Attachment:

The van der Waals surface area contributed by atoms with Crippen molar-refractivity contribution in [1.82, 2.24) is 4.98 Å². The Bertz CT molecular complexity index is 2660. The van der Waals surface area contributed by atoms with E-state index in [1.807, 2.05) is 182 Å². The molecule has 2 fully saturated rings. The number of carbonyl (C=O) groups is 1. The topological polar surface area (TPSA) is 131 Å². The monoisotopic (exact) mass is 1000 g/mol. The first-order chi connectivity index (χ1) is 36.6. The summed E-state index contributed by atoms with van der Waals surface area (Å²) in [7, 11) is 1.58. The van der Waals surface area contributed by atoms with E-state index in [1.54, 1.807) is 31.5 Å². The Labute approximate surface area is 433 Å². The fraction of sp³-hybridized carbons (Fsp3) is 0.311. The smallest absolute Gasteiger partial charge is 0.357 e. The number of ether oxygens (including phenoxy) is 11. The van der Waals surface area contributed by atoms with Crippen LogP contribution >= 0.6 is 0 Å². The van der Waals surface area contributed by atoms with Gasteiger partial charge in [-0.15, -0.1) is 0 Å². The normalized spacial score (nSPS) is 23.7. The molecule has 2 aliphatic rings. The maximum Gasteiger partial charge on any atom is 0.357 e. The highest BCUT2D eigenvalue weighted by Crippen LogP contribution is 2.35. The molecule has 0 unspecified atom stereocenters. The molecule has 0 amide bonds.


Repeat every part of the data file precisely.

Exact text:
The van der Waals surface area contributed by atoms with Crippen molar-refractivity contribution in [1.82, 2.24) is 4.98 Å². The Bertz CT molecular complexity index is 2660. The van der Waals surface area contributed by atoms with E-state index in [1.807, 2.05) is 182 Å². The molecule has 2 fully saturated rings. The number of carbonyl (C=O) groups is 1. The topological polar surface area (TPSA) is 131 Å². The monoisotopic (exact) mass is 1000 g/mol. The first-order chi connectivity index (χ1) is 36.6. The summed E-state index contributed by atoms with van der Waals surface area (Å²) in [7, 11) is 1.58. The van der Waals surface area contributed by atoms with E-state index in [1.54, 1.807) is 31.5 Å². The Labute approximate surface area is 433 Å². The fraction of sp³-hybridized carbons (Fsp3) is 0.311. The smallest absolute Gasteiger partial charge is 0.357 e. The number of ether oxygens (including phenoxy) is 11. The van der Waals surface area contributed by atoms with Crippen LogP contribution >= 0.6 is 0 Å². The van der Waals surface area contributed by atoms with Gasteiger partial charge in [-0.15, -0.1) is 0 Å². The normalized spacial score (nSPS) is 23.7. The molecule has 2 aliphatic rings. The maximum Gasteiger partial charge on any atom is 0.357 e. The highest BCUT2D eigenvalue weighted by Crippen LogP contribution is 2.35. The molecule has 0 unspecified atom stereocenters. The molecule has 0 amide bonds.